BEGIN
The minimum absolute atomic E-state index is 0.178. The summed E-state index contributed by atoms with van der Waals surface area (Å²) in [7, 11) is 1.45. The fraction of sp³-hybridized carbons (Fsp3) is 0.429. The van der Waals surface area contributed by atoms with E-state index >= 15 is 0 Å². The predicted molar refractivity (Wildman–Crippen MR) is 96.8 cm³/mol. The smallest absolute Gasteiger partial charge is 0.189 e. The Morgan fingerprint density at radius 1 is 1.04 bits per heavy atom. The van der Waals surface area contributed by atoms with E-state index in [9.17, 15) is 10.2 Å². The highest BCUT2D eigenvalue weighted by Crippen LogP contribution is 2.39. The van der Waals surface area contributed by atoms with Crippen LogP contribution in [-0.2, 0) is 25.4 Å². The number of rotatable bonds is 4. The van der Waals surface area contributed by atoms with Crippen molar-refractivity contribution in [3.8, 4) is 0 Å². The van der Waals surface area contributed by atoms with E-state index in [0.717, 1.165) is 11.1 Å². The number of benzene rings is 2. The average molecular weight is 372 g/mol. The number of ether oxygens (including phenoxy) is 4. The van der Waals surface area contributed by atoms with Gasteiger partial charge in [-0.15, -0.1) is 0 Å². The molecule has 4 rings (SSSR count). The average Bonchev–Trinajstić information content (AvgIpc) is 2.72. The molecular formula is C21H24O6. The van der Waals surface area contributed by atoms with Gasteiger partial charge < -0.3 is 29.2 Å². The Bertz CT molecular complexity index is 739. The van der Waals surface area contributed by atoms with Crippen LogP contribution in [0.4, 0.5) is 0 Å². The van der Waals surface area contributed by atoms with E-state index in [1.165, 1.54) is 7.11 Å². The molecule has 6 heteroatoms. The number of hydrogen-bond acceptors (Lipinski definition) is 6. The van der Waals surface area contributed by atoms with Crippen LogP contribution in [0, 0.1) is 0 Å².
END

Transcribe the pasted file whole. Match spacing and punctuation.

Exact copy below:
The minimum absolute atomic E-state index is 0.178. The summed E-state index contributed by atoms with van der Waals surface area (Å²) in [7, 11) is 1.45. The fraction of sp³-hybridized carbons (Fsp3) is 0.429. The van der Waals surface area contributed by atoms with E-state index >= 15 is 0 Å². The predicted molar refractivity (Wildman–Crippen MR) is 96.8 cm³/mol. The smallest absolute Gasteiger partial charge is 0.189 e. The Morgan fingerprint density at radius 1 is 1.04 bits per heavy atom. The van der Waals surface area contributed by atoms with E-state index in [9.17, 15) is 10.2 Å². The highest BCUT2D eigenvalue weighted by Crippen LogP contribution is 2.39. The van der Waals surface area contributed by atoms with Crippen LogP contribution in [-0.2, 0) is 25.4 Å². The number of rotatable bonds is 4. The van der Waals surface area contributed by atoms with Crippen molar-refractivity contribution in [3.8, 4) is 0 Å². The van der Waals surface area contributed by atoms with E-state index in [0.717, 1.165) is 11.1 Å². The number of benzene rings is 2. The average molecular weight is 372 g/mol. The number of ether oxygens (including phenoxy) is 4. The van der Waals surface area contributed by atoms with Gasteiger partial charge in [-0.15, -0.1) is 0 Å². The molecule has 4 rings (SSSR count). The average Bonchev–Trinajstić information content (AvgIpc) is 2.72. The molecular formula is C21H24O6. The van der Waals surface area contributed by atoms with Gasteiger partial charge < -0.3 is 29.2 Å². The Bertz CT molecular complexity index is 739. The van der Waals surface area contributed by atoms with Crippen LogP contribution in [0.4, 0.5) is 0 Å². The van der Waals surface area contributed by atoms with E-state index in [1.165, 1.54) is 7.11 Å². The molecule has 6 heteroatoms. The number of hydrogen-bond acceptors (Lipinski definition) is 6. The van der Waals surface area contributed by atoms with Crippen LogP contribution in [0, 0.1) is 0 Å².